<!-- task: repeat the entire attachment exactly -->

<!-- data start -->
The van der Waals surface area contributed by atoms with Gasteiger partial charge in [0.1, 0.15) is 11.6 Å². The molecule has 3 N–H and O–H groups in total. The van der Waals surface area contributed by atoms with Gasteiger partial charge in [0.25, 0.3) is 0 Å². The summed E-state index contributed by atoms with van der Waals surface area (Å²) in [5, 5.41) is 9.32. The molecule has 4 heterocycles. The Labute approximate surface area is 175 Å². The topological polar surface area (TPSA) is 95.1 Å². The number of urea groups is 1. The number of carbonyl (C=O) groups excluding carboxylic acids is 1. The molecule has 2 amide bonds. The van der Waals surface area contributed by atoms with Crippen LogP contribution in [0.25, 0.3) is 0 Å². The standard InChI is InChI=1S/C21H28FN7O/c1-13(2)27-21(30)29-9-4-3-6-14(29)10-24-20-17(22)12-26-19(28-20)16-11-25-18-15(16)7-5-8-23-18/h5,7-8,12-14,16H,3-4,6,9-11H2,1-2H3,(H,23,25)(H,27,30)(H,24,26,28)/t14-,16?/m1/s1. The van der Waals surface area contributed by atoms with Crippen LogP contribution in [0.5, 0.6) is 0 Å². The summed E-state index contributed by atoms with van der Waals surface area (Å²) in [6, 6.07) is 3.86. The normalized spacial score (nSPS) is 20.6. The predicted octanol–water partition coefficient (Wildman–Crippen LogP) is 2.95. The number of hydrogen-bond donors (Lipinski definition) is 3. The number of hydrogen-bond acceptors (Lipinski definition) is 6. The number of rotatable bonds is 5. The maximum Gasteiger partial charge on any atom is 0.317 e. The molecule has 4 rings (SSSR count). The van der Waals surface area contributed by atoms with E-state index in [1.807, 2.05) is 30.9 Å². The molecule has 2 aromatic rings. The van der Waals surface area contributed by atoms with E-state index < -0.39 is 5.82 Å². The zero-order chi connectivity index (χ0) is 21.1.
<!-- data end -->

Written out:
The van der Waals surface area contributed by atoms with Gasteiger partial charge in [0.1, 0.15) is 11.6 Å². The molecule has 3 N–H and O–H groups in total. The van der Waals surface area contributed by atoms with Gasteiger partial charge in [0.25, 0.3) is 0 Å². The summed E-state index contributed by atoms with van der Waals surface area (Å²) in [5, 5.41) is 9.32. The molecule has 4 heterocycles. The Labute approximate surface area is 175 Å². The topological polar surface area (TPSA) is 95.1 Å². The number of urea groups is 1. The number of carbonyl (C=O) groups excluding carboxylic acids is 1. The molecule has 2 amide bonds. The van der Waals surface area contributed by atoms with Crippen LogP contribution in [0.25, 0.3) is 0 Å². The standard InChI is InChI=1S/C21H28FN7O/c1-13(2)27-21(30)29-9-4-3-6-14(29)10-24-20-17(22)12-26-19(28-20)16-11-25-18-15(16)7-5-8-23-18/h5,7-8,12-14,16H,3-4,6,9-11H2,1-2H3,(H,23,25)(H,27,30)(H,24,26,28)/t14-,16?/m1/s1. The van der Waals surface area contributed by atoms with Crippen LogP contribution in [0.5, 0.6) is 0 Å². The summed E-state index contributed by atoms with van der Waals surface area (Å²) in [6, 6.07) is 3.86. The normalized spacial score (nSPS) is 20.6. The predicted octanol–water partition coefficient (Wildman–Crippen LogP) is 2.95. The number of hydrogen-bond donors (Lipinski definition) is 3. The number of hydrogen-bond acceptors (Lipinski definition) is 6. The number of rotatable bonds is 5. The maximum Gasteiger partial charge on any atom is 0.317 e. The molecule has 4 rings (SSSR count). The van der Waals surface area contributed by atoms with E-state index in [1.807, 2.05) is 30.9 Å². The molecule has 2 aromatic rings. The van der Waals surface area contributed by atoms with E-state index < -0.39 is 5.82 Å². The zero-order chi connectivity index (χ0) is 21.1.